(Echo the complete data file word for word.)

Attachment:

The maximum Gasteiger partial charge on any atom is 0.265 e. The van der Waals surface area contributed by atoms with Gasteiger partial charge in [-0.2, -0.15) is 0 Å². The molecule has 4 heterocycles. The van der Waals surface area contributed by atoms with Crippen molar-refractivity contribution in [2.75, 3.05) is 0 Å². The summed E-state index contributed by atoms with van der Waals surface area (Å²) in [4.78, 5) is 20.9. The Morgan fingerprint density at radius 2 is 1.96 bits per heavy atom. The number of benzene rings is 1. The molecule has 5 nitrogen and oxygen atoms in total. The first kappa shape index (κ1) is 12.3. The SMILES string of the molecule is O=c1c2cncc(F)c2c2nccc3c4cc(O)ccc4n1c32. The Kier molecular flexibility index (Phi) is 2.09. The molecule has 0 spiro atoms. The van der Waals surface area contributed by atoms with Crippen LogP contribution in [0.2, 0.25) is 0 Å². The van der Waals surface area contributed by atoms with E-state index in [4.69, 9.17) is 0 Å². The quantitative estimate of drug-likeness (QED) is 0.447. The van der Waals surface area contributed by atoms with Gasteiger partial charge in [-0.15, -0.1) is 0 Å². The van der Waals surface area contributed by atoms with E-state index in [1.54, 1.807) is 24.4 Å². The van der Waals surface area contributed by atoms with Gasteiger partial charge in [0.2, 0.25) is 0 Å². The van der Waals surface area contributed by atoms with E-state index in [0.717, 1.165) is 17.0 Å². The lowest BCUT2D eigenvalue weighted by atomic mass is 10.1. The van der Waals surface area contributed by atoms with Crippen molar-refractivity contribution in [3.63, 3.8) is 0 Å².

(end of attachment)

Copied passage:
The maximum Gasteiger partial charge on any atom is 0.265 e. The van der Waals surface area contributed by atoms with Gasteiger partial charge in [-0.2, -0.15) is 0 Å². The molecule has 4 heterocycles. The van der Waals surface area contributed by atoms with Crippen molar-refractivity contribution in [2.75, 3.05) is 0 Å². The summed E-state index contributed by atoms with van der Waals surface area (Å²) in [4.78, 5) is 20.9. The Morgan fingerprint density at radius 2 is 1.96 bits per heavy atom. The number of benzene rings is 1. The molecule has 5 nitrogen and oxygen atoms in total. The first kappa shape index (κ1) is 12.3. The SMILES string of the molecule is O=c1c2cncc(F)c2c2nccc3c4cc(O)ccc4n1c32. The Kier molecular flexibility index (Phi) is 2.09. The molecule has 0 spiro atoms. The van der Waals surface area contributed by atoms with Crippen LogP contribution in [0.2, 0.25) is 0 Å². The van der Waals surface area contributed by atoms with E-state index in [4.69, 9.17) is 0 Å². The quantitative estimate of drug-likeness (QED) is 0.447. The van der Waals surface area contributed by atoms with Gasteiger partial charge in [-0.15, -0.1) is 0 Å². The van der Waals surface area contributed by atoms with E-state index in [1.54, 1.807) is 24.4 Å². The van der Waals surface area contributed by atoms with Gasteiger partial charge in [0.2, 0.25) is 0 Å². The van der Waals surface area contributed by atoms with E-state index in [0.717, 1.165) is 17.0 Å². The lowest BCUT2D eigenvalue weighted by atomic mass is 10.1. The van der Waals surface area contributed by atoms with Crippen molar-refractivity contribution in [3.63, 3.8) is 0 Å².